Coronavirus update: Cytokine storm may help explain death toll

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The numbers of deaths from coronaviruses reflect how difficult it is to make policy decisions based on predictive models. Take the death toll in the UK, for example. From Saturday to Monday, the death toll fell day by day, suggesting that social distancing measures are working. The past 24 hours, however, have seen the largest daily increase in the UK since the start of the pandemic.

This uncertainty not only makes political decisions difficult, but it also invites the question that many of us fear most: if I have to catch COVID-19, how much will it affect me?

There are, of course, a number of important factors to consider in answering this question, such as your general health.

However, research suggests an explanation for why some people react more severely to the pathogen.

It may also explain why apparently fit and healthy people died from complications from COVID-19.

READ MORE: Coronavirus symptoms: three less obvious signs that could mean you have COVID-19

This can help explain why young people died from the virus.

For example, in 2006, six healthy young men were left in intensive care with multiple organ failure following an uncontrolled immune response to cytokines in a pre-clinical trial of a new type of drug.

This reaction only occurred 90 minutes after receiving a dose of the drug.

It also offers a working theory explaining why statistics from China show that some people in their 30s, 40s and 50s, who were not known to have had previous medical conditions, also died from the disease.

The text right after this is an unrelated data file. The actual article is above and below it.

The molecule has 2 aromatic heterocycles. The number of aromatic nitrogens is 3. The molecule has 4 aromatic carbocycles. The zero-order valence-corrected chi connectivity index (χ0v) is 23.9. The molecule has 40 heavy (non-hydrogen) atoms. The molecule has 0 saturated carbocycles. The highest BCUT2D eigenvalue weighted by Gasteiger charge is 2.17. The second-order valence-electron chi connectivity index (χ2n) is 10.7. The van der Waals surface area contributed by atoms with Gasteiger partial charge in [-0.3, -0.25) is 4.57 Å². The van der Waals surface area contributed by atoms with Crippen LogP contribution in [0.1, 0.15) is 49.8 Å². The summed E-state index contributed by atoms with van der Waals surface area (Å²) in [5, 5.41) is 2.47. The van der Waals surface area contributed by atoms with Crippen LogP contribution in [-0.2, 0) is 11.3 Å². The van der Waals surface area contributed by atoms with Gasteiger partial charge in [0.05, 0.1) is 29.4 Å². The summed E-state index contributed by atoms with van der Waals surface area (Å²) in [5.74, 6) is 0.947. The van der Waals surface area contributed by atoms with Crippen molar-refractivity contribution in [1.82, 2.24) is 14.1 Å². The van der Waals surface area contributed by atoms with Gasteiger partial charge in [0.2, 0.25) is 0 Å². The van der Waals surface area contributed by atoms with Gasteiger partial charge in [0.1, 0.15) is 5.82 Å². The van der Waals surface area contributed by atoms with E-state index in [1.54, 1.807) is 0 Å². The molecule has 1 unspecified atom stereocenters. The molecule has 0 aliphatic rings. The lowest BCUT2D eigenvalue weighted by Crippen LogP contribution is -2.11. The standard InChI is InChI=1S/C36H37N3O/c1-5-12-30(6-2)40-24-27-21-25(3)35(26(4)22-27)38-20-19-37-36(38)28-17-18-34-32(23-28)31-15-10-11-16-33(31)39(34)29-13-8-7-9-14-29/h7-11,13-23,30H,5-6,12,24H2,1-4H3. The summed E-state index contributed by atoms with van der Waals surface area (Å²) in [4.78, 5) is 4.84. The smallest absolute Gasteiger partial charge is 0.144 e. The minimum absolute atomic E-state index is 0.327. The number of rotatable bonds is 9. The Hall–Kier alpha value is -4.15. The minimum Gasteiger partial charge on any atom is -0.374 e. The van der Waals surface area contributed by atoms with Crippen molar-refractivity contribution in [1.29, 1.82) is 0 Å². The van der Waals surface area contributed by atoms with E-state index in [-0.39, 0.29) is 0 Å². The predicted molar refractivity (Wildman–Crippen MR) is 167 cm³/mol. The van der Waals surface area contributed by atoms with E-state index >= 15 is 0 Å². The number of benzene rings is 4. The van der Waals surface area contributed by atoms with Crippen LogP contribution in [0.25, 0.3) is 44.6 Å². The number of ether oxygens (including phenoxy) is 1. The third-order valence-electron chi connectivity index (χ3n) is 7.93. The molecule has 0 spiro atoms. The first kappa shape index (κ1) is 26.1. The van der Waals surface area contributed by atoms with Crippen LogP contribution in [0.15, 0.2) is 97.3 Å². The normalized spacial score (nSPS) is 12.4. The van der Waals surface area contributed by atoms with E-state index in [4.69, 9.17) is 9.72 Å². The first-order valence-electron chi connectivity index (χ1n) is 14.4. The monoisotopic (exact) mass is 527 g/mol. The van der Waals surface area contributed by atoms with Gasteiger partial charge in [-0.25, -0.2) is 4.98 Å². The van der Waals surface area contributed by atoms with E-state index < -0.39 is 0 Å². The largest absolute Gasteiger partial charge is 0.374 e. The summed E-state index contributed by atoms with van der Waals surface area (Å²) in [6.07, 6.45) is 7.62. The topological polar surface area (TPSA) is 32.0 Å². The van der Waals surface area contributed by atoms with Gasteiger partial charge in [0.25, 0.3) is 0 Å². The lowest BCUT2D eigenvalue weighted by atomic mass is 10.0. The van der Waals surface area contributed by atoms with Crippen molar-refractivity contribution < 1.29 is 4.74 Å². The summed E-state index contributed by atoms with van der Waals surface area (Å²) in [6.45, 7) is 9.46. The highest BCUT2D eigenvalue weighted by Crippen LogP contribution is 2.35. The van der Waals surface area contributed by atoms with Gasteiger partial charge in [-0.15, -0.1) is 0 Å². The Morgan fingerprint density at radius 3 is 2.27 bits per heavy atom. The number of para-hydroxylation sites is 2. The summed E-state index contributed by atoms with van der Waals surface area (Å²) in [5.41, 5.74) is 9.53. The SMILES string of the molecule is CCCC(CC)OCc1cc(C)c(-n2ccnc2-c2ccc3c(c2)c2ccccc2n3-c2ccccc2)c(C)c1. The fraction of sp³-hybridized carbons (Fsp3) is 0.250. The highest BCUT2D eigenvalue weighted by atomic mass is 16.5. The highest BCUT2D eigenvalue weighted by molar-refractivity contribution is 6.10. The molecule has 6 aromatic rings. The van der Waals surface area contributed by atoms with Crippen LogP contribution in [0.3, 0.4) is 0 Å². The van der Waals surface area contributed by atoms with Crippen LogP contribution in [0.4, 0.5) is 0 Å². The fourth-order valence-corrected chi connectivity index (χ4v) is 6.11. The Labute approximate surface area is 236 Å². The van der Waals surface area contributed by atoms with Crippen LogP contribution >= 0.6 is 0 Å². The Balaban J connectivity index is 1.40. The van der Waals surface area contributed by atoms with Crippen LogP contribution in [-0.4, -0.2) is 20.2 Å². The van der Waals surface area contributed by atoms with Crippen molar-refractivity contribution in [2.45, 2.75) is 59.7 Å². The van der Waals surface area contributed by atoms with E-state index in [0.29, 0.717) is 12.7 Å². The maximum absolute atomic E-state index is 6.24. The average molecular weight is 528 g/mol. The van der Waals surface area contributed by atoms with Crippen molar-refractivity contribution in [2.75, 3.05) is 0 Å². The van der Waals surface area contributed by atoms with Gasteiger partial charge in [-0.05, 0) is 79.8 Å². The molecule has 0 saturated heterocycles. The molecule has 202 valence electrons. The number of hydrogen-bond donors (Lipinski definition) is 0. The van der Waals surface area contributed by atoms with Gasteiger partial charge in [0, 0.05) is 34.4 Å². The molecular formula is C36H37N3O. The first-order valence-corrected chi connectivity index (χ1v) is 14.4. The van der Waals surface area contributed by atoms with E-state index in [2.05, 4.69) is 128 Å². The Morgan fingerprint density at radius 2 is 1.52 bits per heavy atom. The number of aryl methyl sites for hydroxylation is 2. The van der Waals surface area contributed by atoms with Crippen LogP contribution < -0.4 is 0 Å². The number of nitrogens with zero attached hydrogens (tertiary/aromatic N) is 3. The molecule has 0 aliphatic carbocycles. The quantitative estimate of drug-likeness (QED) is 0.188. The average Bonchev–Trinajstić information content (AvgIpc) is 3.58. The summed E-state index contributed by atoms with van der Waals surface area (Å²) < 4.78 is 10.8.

Is there anything I can do to reduce my risk of getting COVID-19?

The most important thing is to stay home to help stop the spread of the coronavirus.

The prescription of the policy is based on what is currently understood about COVID-19.

The virus spreads in droplets, like other respiratory infections, so it’s important to limit your contact with other people.

As the NHS explains, you should only leave your home for very limited purposes:

  • Purchases for basic necessities, such as food and medicine, which should be as scarce as possible
  • Some form of exercise per day, such as running, walking or biking – alone or with members of your household
  • Any medical need, including to give blood, to avoid or escape the risk of injury or harm, or to provide care or help a vulnerable person
  • Travel for business purposes, but only when you cannot work from home

As the health website explains, these reasons are exceptions and, even while doing these activities, you should minimize the time spent outside the home.

It is also imperative to stand two meters from anyone outside your home.

There are also steps you can take to reduce the risk that you and anyone living with you will get coronavirus disease.

The NHS says to wash your hands with soap and water often – do it for at least 20 seconds.

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